NEWS: Career histories of two more LAICCC
alumni can now be viewed on the Performing
Arts Legacy Project website - More Info

EVENTS: Hattie Winston, Emily Yancy star in
"Having Our Say" play reading Sat., April 13 at
The Kirk Douglas Theatre -​ More Info


Recipient: Inner City Essence Award (ICE)

Those who say there are no second acts in American life don’t know George Takei. For the young boy who spent his childhood in an American concentration camp for persons of Japanese ancestry, life has offered not just a second act, but a third, fourth and fifth — with many, one hopes, still to come. His unique journey through pop culture and politics has made him not just a witness, but a prime mover during some of the most critical moments in our history. As a result, through the lens of his life, we are able to experience the incredible changes of 20th and 21st century America, eight decades during which our nation rose to global power; went to the moon and beyond; embraced civil rights for people of all cultures; adopted new definitions of love, marriage and the family; allowed diversity to blossom and inclusion to become the norm, and unleashed disruptive technologies that connect us all, and democratize our ability to connect, communicate and create.

George Takei is best known for his portrayal of Mr. Sulu in the acclaimed television and film series Star Trek.

Among current projects, Takei is set to play the role of Reciter in the revival of Stephen Sondheim’s and John Weidman’s Pacific Overtures directed by John Doyle and opening at the off-Broadway Classic Stage Company in April 2017.

He’s an actor, social justice activist, social media mega-power, star of the Broadway musical Allegiance, and subject of To Be Takei, a documentary on his life and career.

Takei’s acting career has spanned nearly six decades, with more than 40 feature films and hundreds of television guest-starring roles to his credit. Takei is a member of the Academy of Motion Picture Arts and Sciences, Academy of Television Arts and Sciences, Actors’ Equity Association, and Screen Actors Guild-American Federation of Television and Radio Artists.

With the outbreak of World War II, Los Angeles, California-born Takei and his family were placed behind the barbed-wire enclosures of United States internment camps along with 120,000 other Japanese Americans. Takei spent most of his childhood at Camp Rohwer in the swamps of Arkansas and at wind-swept Camp Tule Lake in northern California. At the end of the war, Takei’s family returned to their native Los Angeles.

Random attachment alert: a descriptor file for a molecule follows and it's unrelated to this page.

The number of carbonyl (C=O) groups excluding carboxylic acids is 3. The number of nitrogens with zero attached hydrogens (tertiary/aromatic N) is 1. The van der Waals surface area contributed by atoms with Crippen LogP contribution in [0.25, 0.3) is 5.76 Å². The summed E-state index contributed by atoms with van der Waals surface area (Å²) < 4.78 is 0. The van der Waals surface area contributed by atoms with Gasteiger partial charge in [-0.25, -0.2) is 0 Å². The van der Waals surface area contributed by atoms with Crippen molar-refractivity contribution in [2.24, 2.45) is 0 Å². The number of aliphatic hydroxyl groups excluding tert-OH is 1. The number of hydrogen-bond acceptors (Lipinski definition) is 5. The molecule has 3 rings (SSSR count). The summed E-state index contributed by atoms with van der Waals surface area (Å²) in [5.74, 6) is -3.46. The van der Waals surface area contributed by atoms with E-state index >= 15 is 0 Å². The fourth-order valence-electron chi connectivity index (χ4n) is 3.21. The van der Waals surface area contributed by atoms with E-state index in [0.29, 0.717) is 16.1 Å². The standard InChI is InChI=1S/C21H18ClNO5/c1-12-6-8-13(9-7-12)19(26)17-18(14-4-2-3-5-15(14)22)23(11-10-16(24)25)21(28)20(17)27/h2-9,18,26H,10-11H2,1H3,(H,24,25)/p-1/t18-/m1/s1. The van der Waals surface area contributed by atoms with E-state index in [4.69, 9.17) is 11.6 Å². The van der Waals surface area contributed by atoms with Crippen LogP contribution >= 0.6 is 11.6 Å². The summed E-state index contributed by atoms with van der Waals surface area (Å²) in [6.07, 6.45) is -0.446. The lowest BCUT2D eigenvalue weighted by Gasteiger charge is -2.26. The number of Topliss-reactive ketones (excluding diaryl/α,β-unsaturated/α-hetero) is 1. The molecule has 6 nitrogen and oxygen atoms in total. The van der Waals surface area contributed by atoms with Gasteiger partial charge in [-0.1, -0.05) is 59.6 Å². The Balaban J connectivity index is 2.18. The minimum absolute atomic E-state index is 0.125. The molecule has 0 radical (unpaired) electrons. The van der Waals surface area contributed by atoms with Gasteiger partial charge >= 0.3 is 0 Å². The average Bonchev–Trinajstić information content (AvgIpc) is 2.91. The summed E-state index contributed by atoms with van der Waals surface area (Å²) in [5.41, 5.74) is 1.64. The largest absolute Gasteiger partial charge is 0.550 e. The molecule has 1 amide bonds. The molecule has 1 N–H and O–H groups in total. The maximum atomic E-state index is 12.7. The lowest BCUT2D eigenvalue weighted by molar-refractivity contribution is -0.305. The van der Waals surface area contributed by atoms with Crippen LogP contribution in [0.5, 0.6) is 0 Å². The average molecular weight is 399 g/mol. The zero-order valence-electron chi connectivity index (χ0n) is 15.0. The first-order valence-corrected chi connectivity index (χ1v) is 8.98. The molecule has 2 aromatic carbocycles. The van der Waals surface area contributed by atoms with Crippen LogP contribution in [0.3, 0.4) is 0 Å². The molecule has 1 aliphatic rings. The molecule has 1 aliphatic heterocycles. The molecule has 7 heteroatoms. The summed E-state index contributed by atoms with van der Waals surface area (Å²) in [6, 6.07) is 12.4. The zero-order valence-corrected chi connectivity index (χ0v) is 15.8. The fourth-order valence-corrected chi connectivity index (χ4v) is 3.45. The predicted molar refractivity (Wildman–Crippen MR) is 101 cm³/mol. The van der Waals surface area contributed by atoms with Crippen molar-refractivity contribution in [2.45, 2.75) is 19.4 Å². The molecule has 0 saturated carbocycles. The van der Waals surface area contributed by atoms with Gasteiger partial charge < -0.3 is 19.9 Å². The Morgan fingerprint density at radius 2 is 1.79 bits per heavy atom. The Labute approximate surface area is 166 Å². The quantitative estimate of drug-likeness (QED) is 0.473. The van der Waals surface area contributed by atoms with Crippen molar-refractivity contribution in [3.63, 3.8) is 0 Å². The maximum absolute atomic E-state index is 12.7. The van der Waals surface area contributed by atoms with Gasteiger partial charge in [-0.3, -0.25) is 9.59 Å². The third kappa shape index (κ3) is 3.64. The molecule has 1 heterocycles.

Inspired by this difficult chapter of American history, Takei developed the musical Allegiance, an epic story of love, family and heroism in which he starred alongside Tony Award winner Lea Salonga. Allegiance’s world premiere at the Old Globe Theatre in San Diego in 2012 was followed by a Broadway engagement at the Longacre Theatre in New York City. Takei made his Broadway debut in Allegiance, which ran for 150 performances in late 2015 and early 2016.

Now a community activist, Takei serves as chair of the council of governors of East West Players, the nation’s foremost Asian Pacific American theater.

He is also a member of the Human Rights Campaign, the largest national lesbian, gay, bisexual, and transgender political organization. Takei is Chairman Emeritus of the Japanese American National Museum’s Board of Trustees; a member of the US-Japan Bridging Foundation’s Board of Directors; and served on the Board of the Japan-United States Friendship Commission under President Clinton. In recognition of his contribution to the Japan-United States relationship, Takei was conferred with the Order of the Rising Sun, Gold Rays with Rosette by His Majesty the Emperor of Japan in 2004.

Takei served for 11 years on the Board of Directors of the Southern California Rapid Transit District as Los Angeles Mayor Tom Bradley’s appointee and he was vice president of human resources of the American Public Transit Association. Mayor Bradley’s mission to Takei was to get started building the first subway network in Los Angeles which is now not only operating but is being extended west along Wilshire Boulevard past Westwood.
To Be Takei, a Jennifer M. Kroot documentary on the life and career of Takei, premiered at Sundance Film Festival in January 2014 and was later released in select theaters across North America.

 Takei shared a Grammy nomination with Leonard Nimoy in 1987 in the Best Spoken Word or Non-Musical Recording category. Takei also received a star on Hollywood Boulevard’s Walk of Fame in 1986. And in 1991 he left his signature and hand print, in cement, in front of Grauman’s Chinese Theatre.

His first book, his autobiography, To the Stars, was published in 1994, and in 2012 and 2013 he published his second and third books, Oh Myyy! There Goes The Internet, and its sequel, Lions And Tigers And Bears: The Internet Strikes Back – both about his forays on social media and the internet, making the Amazon e-book and paperback best-seller lists in 2012 and 2013. named Takei the most-influential person on Facebook, where currently he has 9.8 million likes. He has 1.8 million followers on Twitter.